- Bicentennial Medal (2020)
- National Academies (2019)
- American Association for the Advancement of Science
- Distinguished Professor (2014)
- International Academies (2008)
- Royal Society of Chemistry
Krishnan Raghavachari earned his B.Sc. in 1973 from Madras University, his M.Sc. in 1975 from the Indian Institute of Technology, and his Ph.D. in Chemistry from Carnegie Mellon University. From 1981-1986 he was a member of the technical staff and from 1987-2002 a distinguished member of the technical staff at Bell Laboratories. He joined the Department of Chemistry at Indiana University Bloomington as Professor in 2002.
Raghavachari is recognized as "one of a top handful of quantum chemists in America" whose main contributions have been as a pioneer in the development and application of quantum chemical calculations. His work covers a broad spectrum of problems ranging from chemical bonding in small clusters to computational investigations of semiconductor and nanoscale materials. His methods and algorithms have been instrumental for the widespread use of computational chemistry by nonexperts. Raghavachari's analysis of the nature of three electron correlation effects (triple excitations) led to the development of a new method in 1989, termed CCSD(T), that provides a perturbative and accurate treatment of their effects in coupled cluster theory. More than two decades later, the CCSD(T) method still stands as the method of choice for accurate evaluation of bond energies and properties of molecules. Its combination of accuracy and applicability makes it a uniquely suitable method for a wide variety of molecules, and it has been termed as the "gold standard of quantum chemistry." Raghavachari's second major contribution to quantum chemical methods has been the collaborative development (with Larry Curtiss of Argonne, and John Pople) of the so-called Gaussian-2, 3, 4 (G2, G3, G4) methods, which are hybrid quantum chemical theories that aim to yield relative reaction energies to a precision of approximately 1 kcal/mol. In addition to numerous applications performed themselves, the Gaussian-n methods have been very widely adopted by non-specialist users. Raghavachari has made "sustained outstanding achievements in the development of theoretical methods and seminal contributions to surface chemistry."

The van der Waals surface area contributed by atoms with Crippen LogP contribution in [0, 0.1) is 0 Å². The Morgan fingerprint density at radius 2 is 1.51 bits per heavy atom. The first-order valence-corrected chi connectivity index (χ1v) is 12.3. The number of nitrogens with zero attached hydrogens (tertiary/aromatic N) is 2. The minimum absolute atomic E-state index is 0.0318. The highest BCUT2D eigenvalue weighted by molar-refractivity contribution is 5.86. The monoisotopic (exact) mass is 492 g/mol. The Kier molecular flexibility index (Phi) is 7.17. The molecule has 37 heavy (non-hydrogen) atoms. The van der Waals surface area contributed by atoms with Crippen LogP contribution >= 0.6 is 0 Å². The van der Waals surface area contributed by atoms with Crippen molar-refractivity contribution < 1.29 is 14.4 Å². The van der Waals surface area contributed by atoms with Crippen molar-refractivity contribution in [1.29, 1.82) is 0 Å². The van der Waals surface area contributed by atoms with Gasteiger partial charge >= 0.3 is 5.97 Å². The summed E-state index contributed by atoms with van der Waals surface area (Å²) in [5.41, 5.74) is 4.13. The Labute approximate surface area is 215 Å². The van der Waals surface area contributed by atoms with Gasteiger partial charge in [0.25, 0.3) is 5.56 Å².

Among Raghavachari's over 150 invited lectures in more than a dozen countries include the Australian Association of Theoretical and Computational Chemists Lecturer, Plenary Speaker at the QAFCO-TAMUQ Chemistry Conference in Qatar, Musulin Lecture, Kilpatrick Lecture, and Coulson Lecture. He has been elected to the International Academy of Quantum Molecular Science, and is a Fellow of the Royal Society of Chemistry and the American Physical Society, Chemical Physics Division. In 2009, he received the Davisson-Germer Prize in Surface Physics from the American Physical Society.
Professor Raghavachari has published over 320 scientific papers in chemistry, physics, and materials science and his more than 50,000 citations have yielded an Institute for Scientific Information Highly Cited Researcher notation. He has served as chair of the Theoretical Chemistry Subdivision of the American Chemical Society, and on the editorial boards of the Journal of Physical Chemistry, Journal of Computational Chemistry, Theoretical Chemistry Accounts, and the Journal of Materials Research.
Raghavachari received the IU Bicentennial Medal in September 2020 in recognition of his distinguished contributions to Indiana University.